What kind of lists did you mail to, mostly? For example, tax delinquent owners, or owners out of state/county (but not necessarily tax delinquent)? If the overall Response rate to a neutral letter is low, for example, then perhaps that could be a result of relative lack of motivation to sell, in general, within that mailing list, and perhaps a different list source / filtering criteria could make a difference.
Next, I'd look at, how many total offers did I make, which ultimately resulted in the one deal, so far. Assuming for a moment that the offer prices are the issue, if you don't mind my asking, what percentage of estimated property value are you offering? In other words, even if your value estimates were pretty solid, maybe it's the discount percentage that's turned people off, in the current market. If you were already offering 20% of what you estimated the value to be, for example, then I definitely wouldn't advise you to go higher as a base starting point, personally, unless there were some strong circumstances on a particular property that made it worth it (documented evidence of plentiful buyers, short days on market for recent comp sales, etc.). But on the other hand, if you were consistently offering something like 5% of current estimated value, you might try bumping that up, as long as your numbers would still work for you and you've seen evidence that you'd be able to resell the properties within a timeframe that's acceptable to you, as well.
Regarding valuation, you might try looking at Redfin, as well as Zillow. Personally, I've found that Redfin doesn't have any data available in some counties while Zillow does, but where they both have data available, it seems to me that sometimes Redfin's might be more accurate or complete (maybe). Also, since you mentioned having mailed to Texas, it's worth pointing out that they are a non-disclosure state, so all of the online real estate platforms (Zillow, Redfin, etc.), as well as the counties themselves in my limited experience, don't provide good previous sales data. Seth did a great blog post, with a map, about disclosure/non-disclosure states, nationwide: https://retipster.com/non-disc...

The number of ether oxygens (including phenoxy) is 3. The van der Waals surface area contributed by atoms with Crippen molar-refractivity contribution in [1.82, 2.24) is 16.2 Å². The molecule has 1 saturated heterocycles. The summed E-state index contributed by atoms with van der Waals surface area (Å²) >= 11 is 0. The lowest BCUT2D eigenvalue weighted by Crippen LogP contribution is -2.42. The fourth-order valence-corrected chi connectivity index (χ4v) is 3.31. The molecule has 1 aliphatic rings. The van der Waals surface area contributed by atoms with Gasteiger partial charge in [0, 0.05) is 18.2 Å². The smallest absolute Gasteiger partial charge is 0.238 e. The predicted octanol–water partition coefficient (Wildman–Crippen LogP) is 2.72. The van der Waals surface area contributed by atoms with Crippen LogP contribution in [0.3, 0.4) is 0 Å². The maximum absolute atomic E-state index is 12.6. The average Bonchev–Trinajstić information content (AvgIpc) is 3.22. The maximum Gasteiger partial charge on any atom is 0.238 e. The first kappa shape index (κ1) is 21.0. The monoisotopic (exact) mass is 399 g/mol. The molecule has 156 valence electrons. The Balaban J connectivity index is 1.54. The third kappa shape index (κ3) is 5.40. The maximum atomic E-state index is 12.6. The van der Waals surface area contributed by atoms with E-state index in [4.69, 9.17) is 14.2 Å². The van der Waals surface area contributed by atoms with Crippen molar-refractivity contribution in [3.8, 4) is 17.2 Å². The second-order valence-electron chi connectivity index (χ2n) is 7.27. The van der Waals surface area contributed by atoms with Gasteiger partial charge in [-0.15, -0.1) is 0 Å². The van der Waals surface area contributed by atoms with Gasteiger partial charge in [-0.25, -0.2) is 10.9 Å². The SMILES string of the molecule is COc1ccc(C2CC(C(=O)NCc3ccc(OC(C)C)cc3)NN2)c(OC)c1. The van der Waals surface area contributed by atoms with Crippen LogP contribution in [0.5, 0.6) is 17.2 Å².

Like I touched on in my first response in this thread, the non-disclosure topic kind of takes it back to an interesting discussion that a few of us were having on a mastermind call recently, which is: is it better to work a market that has great previous sales data (which obviously helps for valuations and pricing your offers), but which has a lot of competition from other investors and/or has similarly well-informed owners (they can easily see what comps have sold for on Zillow, too, if they're so inclined), OR is it better to come up the learning curve yourself on a market that doesn't have great, publicly available comp sales data, might have less competition (or at least more variance between investors' offer pricing) and less readily-available data for the owners to compare against, as well. In effect, with the latter, the only number you might have to rationalize against in discussions with the seller might be that of the county's appraisal, which, assuming there is demand for property in that area, might have some advantages to the investor on both the buy and resale side.
David Ludwig Thanks again. I will consider these points.
Juergen Berrisch Juergen Berrisch last edited by
A decent strategy for calculating market value of vacant land could be:
- Look for a sold house in the target area.
- Identify the ratio from assessed land value to assessed total value.
- Multiply the sold price with the ratio to get a virtual land value.
Now you can compare properties with similar sizes and start evaluating your blind offer.
To get sold comps of properties you can use scraping tools like webharvy.
What you also need is the tax assessed data for ALL properties from the county to join the data to the sold comps with the apn as join key.